Hitch Receiver On Damon Challenger

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Ray D

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Hitch Receiver On Damon Challenger, 2005.  GCWR - 26,000; GVWR - 20,700; GAWR F - 7,500 ? R - 14,500.

This is going to be a short thread! I?m never going to understand towing, if I can?t understand the simple basics.

My hitch receiver has a placard with the following information on it.

Putnam Hitch Products
Class (Blank) There is nothing written there.
Wt. Dist.  5,000
Tongue Wt 500
Wt Carrying 5,000
Tongue Wt 500

Simple Basic Questions:

So, what class is it? My dealer says it is Class III..

?Wt Dist? and ?Wt Carrying? are the same quantity. So what does each mean? Why bother with the same number twice, since to my uneducated mind they both refer to how much I can tow. ???

?Tongue Wt? appears twice. No Earth shaking importance, that I can see, for listing it twice. I think it means that is the weight I can have pushing down on the tongue, both listings. ???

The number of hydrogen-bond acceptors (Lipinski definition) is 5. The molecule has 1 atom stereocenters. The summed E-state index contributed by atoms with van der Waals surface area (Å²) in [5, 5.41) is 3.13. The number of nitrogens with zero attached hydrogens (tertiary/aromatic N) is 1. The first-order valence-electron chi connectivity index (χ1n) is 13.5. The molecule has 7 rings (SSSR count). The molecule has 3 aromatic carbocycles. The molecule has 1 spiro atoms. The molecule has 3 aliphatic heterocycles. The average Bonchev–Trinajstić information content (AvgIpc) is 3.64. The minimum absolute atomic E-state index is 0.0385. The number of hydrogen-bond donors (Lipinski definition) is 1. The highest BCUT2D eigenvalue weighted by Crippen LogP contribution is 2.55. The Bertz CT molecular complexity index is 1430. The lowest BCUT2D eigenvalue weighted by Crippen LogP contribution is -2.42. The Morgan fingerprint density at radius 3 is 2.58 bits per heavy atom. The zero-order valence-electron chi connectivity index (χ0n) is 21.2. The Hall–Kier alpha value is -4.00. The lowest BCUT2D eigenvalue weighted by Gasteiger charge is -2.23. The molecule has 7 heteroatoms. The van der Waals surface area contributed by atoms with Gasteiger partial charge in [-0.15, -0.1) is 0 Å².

Now, let?s get highly technical. (We started out, over my head!)

IIRC correctly, from other posts, if I tow something, I need 10% to 15% of the tow weight on the hitch, for stability. I am limited to 5,00lbs. That would put 500 to 750 lbs on the tongue. Limit is 500, so can disregard anything above that. Do I subtract the tongue weight to get the actual weight I can tow? Since the real limit is 500 lbs, does that further limit the gross tow weight? With the 20% penalty for living and camping in the mountains of the NorthWest, am I at 4,000 lbs? Does my tongue wt then go to 400 lbs? Or, for idle curiosity, does it then go to minimum of 400 with a maximum of 500?

I?ll put a Joker in the deck. I weighed the RV loaded, for travel. That included passengers and gear, food etc, full water, propane, and gas, with empty gray and black. I can?t find the weight slip, at this time, but  I was way far under the max weight. I could have been towing 5,000 lbs and still been way, way under. Since then, to save gas, we down loaded a bunch of stuff and only carry what we need for the trip, as planned. I fill the water, half way, fill the propane and gas, full.